In this context, a crucial role will continue to be played by the Electronic Communications Committee (ECC), the European Conference of Postal and Telecommunications Administrations (CEPT), and the Radio Spectrum Policy Group (RSPG).

Finally, Member States will be increasingly challenged with establishing a consistent approach to space sustainability throughout relevant governmental and non-governmental fora as national actors sitting around the various platforms discussing and driving developments span across different governmental departments and ministries.

Additional information on these topics can be found in the ESPI Report “Space Spectrum Management: Foundations for an informed policy discussion towards WRC-23 and beyond”.[lix]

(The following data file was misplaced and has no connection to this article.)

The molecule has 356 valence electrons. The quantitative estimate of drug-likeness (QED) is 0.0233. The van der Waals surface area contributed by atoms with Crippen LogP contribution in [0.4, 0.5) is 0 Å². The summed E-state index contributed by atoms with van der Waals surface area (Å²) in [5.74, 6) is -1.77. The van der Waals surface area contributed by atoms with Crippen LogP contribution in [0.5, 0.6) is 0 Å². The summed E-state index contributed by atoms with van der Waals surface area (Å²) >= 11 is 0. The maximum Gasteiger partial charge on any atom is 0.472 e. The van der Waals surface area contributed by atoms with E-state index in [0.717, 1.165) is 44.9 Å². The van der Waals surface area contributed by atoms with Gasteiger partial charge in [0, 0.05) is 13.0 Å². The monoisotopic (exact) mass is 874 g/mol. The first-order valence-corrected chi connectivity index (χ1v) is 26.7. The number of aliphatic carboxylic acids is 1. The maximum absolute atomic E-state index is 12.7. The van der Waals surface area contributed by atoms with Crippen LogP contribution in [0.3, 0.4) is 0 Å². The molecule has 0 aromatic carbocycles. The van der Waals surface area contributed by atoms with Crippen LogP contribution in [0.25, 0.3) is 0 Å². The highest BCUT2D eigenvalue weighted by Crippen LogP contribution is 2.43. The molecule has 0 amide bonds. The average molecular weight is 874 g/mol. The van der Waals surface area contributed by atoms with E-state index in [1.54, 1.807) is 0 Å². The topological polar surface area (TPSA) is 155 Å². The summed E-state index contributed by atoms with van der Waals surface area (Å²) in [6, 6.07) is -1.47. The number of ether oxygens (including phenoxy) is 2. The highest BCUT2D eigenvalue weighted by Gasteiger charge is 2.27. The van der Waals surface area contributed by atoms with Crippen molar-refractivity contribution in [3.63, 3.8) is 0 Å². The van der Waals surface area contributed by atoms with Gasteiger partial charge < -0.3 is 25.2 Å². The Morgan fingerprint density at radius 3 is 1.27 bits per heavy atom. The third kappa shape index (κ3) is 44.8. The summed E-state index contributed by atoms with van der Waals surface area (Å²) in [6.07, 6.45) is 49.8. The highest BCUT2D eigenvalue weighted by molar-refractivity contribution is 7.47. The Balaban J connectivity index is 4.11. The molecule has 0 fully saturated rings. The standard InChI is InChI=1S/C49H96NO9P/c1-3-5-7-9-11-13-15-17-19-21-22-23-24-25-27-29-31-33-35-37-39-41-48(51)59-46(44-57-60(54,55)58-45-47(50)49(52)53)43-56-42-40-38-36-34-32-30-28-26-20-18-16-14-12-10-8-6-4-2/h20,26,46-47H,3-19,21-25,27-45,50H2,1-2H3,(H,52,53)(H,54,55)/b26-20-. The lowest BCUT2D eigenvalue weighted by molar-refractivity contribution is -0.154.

[i] See ITU WRC-23, (Link).

[ii] ITUPP. 2022. “Highlights: ITU Plenipotentiary Conference 2022”. ITU (Link).

[iii] Press release ITU, 2023. “World Radiocommunication Conference revises the ITU Radio Regulations to support spectrum sharing and technological innovation” (Link)

[iv] CPM23-2 (Link). Also, consolidated positions along regional approaches were reached by the six regional telecommunication organisations (RTOs).

[v] See ITU RA-23, (Link).

[vi] Press release ITU, 2023. “ITU Radiocommunication Assembly sets agenda for development of IMT-2030 for 6G and sustainable use of spectrum and orbital resources” (Link).

[vii] Resolution ITU-R 74, 2023. “Activities related to the sustainable use of radio-frequency spectrum and associated satellite-orbit resources used by space services” (Link)

[viii] BR Circular Letter (Link)

[ix] Linkedin, 2024. Jorge Ciccorossi (Link)